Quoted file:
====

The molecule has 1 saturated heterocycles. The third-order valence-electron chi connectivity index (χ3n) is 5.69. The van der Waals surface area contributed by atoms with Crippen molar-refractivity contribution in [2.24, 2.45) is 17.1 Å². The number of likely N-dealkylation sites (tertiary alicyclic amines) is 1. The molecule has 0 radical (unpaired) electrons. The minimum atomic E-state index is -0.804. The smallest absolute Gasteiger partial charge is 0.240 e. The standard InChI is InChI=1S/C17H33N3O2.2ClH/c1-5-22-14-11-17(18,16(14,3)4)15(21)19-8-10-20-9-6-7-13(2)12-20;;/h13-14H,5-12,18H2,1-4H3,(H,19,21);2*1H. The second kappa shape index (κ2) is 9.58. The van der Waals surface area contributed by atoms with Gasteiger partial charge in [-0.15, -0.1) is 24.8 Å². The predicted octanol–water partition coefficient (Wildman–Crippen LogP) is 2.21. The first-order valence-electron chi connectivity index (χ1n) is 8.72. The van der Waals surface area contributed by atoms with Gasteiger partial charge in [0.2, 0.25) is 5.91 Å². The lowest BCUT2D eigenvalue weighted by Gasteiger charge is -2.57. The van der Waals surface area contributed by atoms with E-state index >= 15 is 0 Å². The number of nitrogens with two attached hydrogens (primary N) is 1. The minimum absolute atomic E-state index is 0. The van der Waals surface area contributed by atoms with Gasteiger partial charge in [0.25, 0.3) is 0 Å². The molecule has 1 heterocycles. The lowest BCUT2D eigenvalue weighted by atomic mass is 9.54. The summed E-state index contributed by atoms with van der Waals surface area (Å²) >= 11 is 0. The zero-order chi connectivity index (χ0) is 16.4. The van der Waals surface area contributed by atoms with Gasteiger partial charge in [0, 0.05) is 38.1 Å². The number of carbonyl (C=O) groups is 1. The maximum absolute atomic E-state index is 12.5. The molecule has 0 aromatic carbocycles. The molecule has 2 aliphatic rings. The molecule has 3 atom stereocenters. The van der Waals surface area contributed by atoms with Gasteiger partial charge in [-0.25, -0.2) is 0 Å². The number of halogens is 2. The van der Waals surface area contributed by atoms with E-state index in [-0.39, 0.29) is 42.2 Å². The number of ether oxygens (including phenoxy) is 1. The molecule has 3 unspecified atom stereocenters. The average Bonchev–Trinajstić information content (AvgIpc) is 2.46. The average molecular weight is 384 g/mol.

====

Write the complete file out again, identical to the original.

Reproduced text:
The molecule has 1 saturated heterocycles. The third-order valence-electron chi connectivity index (χ3n) is 5.69. The van der Waals surface area contributed by atoms with Crippen molar-refractivity contribution in [2.24, 2.45) is 17.1 Å². The number of likely N-dealkylation sites (tertiary alicyclic amines) is 1. The molecule has 0 radical (unpaired) electrons. The minimum atomic E-state index is -0.804. The smallest absolute Gasteiger partial charge is 0.240 e. The standard InChI is InChI=1S/C17H33N3O2.2ClH/c1-5-22-14-11-17(18,16(14,3)4)15(21)19-8-10-20-9-6-7-13(2)12-20;;/h13-14H,5-12,18H2,1-4H3,(H,19,21);2*1H. The second kappa shape index (κ2) is 9.58. The van der Waals surface area contributed by atoms with Gasteiger partial charge in [-0.15, -0.1) is 24.8 Å². The predicted octanol–water partition coefficient (Wildman–Crippen LogP) is 2.21. The first-order valence-electron chi connectivity index (χ1n) is 8.72. The van der Waals surface area contributed by atoms with Gasteiger partial charge in [0.2, 0.25) is 5.91 Å². The lowest BCUT2D eigenvalue weighted by Gasteiger charge is -2.57. The van der Waals surface area contributed by atoms with E-state index >= 15 is 0 Å². The number of nitrogens with two attached hydrogens (primary N) is 1. The minimum absolute atomic E-state index is 0. The van der Waals surface area contributed by atoms with Gasteiger partial charge in [0.25, 0.3) is 0 Å². The molecule has 1 heterocycles. The lowest BCUT2D eigenvalue weighted by atomic mass is 9.54. The summed E-state index contributed by atoms with van der Waals surface area (Å²) >= 11 is 0. The zero-order chi connectivity index (χ0) is 16.4. The van der Waals surface area contributed by atoms with Gasteiger partial charge in [0, 0.05) is 38.1 Å². The number of carbonyl (C=O) groups is 1. The maximum absolute atomic E-state index is 12.5. The molecule has 0 aromatic carbocycles. The molecule has 2 aliphatic rings. The molecule has 3 atom stereocenters. The van der Waals surface area contributed by atoms with Gasteiger partial charge in [-0.25, -0.2) is 0 Å². The number of halogens is 2. The van der Waals surface area contributed by atoms with E-state index in [-0.39, 0.29) is 42.2 Å². The number of ether oxygens (including phenoxy) is 1. The molecule has 3 unspecified atom stereocenters. The average Bonchev–Trinajstić information content (AvgIpc) is 2.46. The average molecular weight is 384 g/mol.